After Poland draws a hard line for refugees, young volunteers step up
Looking to the past to find generosity.
In a lot of societies, citizens expect their governments to handle difficult situations. Whether it’s a storm that ruins homes, a contagious disease on the loose, or an economy in tatters, governments are usually expected to step up and find a solution.
The same goes for the current refugee crisis in Europe.
Many governments see the refugees as a burden and are doing what they can to stop them from settling. This often sets or reflects the tone of a population.
For instance, in Poland, the leading political party has refused to follow the refugee settling quota established by the European Union. 120,000 extra refugees are supposed to be spread evenly throughout the 28-country bloc. Except this isn’t happening.
Countries like Germany are taking in as many refugees as possible, while those like Poland are blocking incoming refugees and spreading fear about the risks posed by those fleeing war such as disease, terrorism and the impossibility of assimilating a different culture (as an American, I can tell you cultures can assimilate and/or live side by side just fine).
In Poland though, 60 percent of the population agrees with the way the government is handling the situation.
But for many young Poles this is unacceptable, especially for a country that knows what it’s like to be a refugee. After all, Poland suffered through invasion in World War II and the reign of the Soviet Union.
So dozens of young Poles are going outside the official response to deal with the crisis in their own ways.
An emerging group has 30 core members and a fleet of 8 cars. They set up a Facebook page called Dobrowolki (meaning volunteers or goodwillers) to attract donations and new members.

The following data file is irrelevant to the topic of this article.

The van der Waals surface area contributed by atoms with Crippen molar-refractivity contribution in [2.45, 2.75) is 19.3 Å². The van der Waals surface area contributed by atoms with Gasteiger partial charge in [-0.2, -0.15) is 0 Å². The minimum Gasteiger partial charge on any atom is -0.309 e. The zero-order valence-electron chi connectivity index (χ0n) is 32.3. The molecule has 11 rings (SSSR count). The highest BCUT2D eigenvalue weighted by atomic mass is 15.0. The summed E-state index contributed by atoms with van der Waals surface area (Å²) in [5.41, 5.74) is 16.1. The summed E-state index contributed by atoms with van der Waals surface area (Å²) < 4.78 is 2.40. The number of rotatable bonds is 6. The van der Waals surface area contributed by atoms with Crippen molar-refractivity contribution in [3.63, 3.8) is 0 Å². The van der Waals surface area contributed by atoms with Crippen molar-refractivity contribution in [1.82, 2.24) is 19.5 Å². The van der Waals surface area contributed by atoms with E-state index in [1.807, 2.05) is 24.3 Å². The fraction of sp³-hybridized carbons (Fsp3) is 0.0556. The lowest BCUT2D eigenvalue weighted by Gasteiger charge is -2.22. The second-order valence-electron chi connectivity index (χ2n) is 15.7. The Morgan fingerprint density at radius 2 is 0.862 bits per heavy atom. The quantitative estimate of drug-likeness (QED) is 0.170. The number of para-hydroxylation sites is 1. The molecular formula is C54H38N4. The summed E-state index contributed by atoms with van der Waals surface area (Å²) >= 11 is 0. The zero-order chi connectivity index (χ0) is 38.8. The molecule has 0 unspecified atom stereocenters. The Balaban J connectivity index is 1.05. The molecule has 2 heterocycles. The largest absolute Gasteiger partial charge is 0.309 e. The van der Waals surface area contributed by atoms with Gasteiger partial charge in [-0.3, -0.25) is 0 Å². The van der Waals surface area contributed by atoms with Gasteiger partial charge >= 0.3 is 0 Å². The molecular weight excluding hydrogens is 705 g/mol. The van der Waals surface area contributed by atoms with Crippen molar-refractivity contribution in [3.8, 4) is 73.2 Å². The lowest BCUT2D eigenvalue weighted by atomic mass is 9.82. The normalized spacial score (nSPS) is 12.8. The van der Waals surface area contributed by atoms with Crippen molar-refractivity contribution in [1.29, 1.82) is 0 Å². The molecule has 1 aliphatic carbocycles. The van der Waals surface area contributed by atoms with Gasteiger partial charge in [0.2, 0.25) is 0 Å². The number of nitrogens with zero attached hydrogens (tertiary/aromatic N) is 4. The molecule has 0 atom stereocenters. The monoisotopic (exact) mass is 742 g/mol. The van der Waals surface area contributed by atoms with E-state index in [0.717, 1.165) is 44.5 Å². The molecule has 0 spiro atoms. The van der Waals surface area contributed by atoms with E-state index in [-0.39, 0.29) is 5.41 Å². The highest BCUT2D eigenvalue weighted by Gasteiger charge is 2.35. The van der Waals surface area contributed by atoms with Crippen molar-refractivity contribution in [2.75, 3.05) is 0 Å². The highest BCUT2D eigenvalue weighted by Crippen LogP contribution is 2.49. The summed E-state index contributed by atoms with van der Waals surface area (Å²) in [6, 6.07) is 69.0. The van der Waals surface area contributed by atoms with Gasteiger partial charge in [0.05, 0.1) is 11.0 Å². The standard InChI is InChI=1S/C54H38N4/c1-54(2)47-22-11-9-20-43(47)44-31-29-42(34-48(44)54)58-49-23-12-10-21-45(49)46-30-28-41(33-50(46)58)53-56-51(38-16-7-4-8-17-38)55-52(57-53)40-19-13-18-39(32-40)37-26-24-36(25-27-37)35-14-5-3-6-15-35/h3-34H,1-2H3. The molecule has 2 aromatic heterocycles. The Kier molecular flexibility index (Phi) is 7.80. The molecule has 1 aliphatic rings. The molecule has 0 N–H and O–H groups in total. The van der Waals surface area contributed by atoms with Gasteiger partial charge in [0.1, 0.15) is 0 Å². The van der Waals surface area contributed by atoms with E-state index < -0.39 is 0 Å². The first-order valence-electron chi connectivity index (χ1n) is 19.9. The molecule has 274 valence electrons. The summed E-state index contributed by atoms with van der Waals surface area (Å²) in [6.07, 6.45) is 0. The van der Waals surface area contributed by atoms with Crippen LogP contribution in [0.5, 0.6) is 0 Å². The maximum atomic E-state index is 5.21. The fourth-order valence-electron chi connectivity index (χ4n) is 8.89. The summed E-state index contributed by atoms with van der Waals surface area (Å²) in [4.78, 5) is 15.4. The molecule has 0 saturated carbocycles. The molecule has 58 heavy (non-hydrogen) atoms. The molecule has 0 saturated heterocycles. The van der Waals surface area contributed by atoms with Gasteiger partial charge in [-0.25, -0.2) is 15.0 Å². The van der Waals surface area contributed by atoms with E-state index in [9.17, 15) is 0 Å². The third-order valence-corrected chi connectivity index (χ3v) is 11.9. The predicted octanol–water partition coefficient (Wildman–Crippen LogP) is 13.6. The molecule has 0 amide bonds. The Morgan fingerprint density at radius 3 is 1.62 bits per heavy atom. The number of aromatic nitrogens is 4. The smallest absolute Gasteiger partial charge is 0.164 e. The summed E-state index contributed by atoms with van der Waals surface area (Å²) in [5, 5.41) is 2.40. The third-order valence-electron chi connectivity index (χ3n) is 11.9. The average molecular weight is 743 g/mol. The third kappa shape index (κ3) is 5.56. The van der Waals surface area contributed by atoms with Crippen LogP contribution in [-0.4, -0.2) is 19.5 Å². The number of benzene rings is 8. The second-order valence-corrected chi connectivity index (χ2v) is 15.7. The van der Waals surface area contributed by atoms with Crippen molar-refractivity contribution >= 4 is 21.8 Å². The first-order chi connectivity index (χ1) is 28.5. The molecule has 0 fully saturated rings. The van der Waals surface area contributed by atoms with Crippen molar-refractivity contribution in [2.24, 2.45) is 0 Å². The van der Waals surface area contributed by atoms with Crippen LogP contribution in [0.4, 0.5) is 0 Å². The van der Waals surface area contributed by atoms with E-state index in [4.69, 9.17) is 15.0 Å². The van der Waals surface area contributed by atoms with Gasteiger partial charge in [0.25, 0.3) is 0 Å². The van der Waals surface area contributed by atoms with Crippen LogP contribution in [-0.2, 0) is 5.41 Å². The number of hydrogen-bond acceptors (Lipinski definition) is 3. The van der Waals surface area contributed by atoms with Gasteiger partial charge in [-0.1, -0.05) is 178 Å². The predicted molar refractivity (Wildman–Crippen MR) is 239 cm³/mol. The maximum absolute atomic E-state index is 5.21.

They’re gathering coats, hats, gloves, pants, boots and other supplies from local communities who share their human solidarity and are driving hundreds or even thousands of miles to distribute supplies.
As winter approaches, refugees stranded in cramped, dirty camps are desperate for supplies and help.
Some are mothers and fathers, sons and daughters, brothers and sisters. Many are separated from the ones they love. Others are totally alone, their families destroyed by war.
This displacement and suffering has happened throughout history.
The Dobrowolki know this. They know parts of their country still feel the long echoes of war.
So they’re taking leave from work, they’re putting their lives on hold, spending their own money and maybe even putting themselves at risk--to them, these sacrifices are trivial.
"As a Pole, I want to feel that I have done something for these people, to ease their plight," Jacek Kastelaniec told AFP.
The world needs more Dobrowolki. It needs more people who recognize their own power to help, their own power to shape the ever-unfolding course of events.
There are more refugees now than there were during World War II. The number is approximately 60 million.
That means more than 7 billion people are not refugees.
And at least a few billion of them have the power to help.